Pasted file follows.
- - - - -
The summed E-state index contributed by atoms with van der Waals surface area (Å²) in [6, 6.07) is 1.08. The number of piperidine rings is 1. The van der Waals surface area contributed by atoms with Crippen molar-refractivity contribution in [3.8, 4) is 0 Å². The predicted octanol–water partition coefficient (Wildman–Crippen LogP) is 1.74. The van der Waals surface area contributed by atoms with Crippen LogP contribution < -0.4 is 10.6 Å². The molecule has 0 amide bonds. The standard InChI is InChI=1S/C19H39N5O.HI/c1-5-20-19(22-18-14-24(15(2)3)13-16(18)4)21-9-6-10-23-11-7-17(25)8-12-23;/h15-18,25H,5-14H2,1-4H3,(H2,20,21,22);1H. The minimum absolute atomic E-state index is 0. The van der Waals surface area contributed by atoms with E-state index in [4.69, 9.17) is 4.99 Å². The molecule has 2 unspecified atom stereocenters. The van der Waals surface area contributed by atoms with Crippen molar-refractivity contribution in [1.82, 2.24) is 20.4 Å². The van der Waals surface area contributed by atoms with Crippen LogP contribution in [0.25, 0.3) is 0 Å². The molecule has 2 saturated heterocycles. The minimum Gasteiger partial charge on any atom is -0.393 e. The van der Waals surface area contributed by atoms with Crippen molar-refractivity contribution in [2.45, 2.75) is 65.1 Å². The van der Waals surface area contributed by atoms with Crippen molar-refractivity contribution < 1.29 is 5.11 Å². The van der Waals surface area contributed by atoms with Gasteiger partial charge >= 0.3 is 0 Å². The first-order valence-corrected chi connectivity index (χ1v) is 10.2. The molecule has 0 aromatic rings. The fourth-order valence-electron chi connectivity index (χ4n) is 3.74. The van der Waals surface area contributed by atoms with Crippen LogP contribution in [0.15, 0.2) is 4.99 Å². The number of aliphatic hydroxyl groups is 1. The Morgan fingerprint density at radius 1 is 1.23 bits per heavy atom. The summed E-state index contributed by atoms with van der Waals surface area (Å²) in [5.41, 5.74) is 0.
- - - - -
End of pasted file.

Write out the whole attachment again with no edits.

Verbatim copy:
The summed E-state index contributed by atoms with van der Waals surface area (Å²) in [6, 6.07) is 1.08. The number of piperidine rings is 1. The van der Waals surface area contributed by atoms with Crippen molar-refractivity contribution in [3.8, 4) is 0 Å². The predicted octanol–water partition coefficient (Wildman–Crippen LogP) is 1.74. The van der Waals surface area contributed by atoms with Crippen LogP contribution < -0.4 is 10.6 Å². The molecule has 0 amide bonds. The standard InChI is InChI=1S/C19H39N5O.HI/c1-5-20-19(22-18-14-24(15(2)3)13-16(18)4)21-9-6-10-23-11-7-17(25)8-12-23;/h15-18,25H,5-14H2,1-4H3,(H2,20,21,22);1H. The minimum absolute atomic E-state index is 0. The van der Waals surface area contributed by atoms with E-state index in [4.69, 9.17) is 4.99 Å². The molecule has 2 unspecified atom stereocenters. The van der Waals surface area contributed by atoms with Crippen molar-refractivity contribution in [1.82, 2.24) is 20.4 Å². The van der Waals surface area contributed by atoms with Crippen LogP contribution in [0.25, 0.3) is 0 Å². The molecule has 2 saturated heterocycles. The minimum Gasteiger partial charge on any atom is -0.393 e. The van der Waals surface area contributed by atoms with Crippen molar-refractivity contribution in [2.45, 2.75) is 65.1 Å². The van der Waals surface area contributed by atoms with Crippen molar-refractivity contribution < 1.29 is 5.11 Å². The van der Waals surface area contributed by atoms with Gasteiger partial charge >= 0.3 is 0 Å². The first-order valence-corrected chi connectivity index (χ1v) is 10.2. The molecule has 0 aromatic rings. The fourth-order valence-electron chi connectivity index (χ4n) is 3.74. The van der Waals surface area contributed by atoms with Crippen LogP contribution in [0.15, 0.2) is 4.99 Å². The number of aliphatic hydroxyl groups is 1. The Morgan fingerprint density at radius 1 is 1.23 bits per heavy atom. The summed E-state index contributed by atoms with van der Waals surface area (Å²) in [5.41, 5.74) is 0.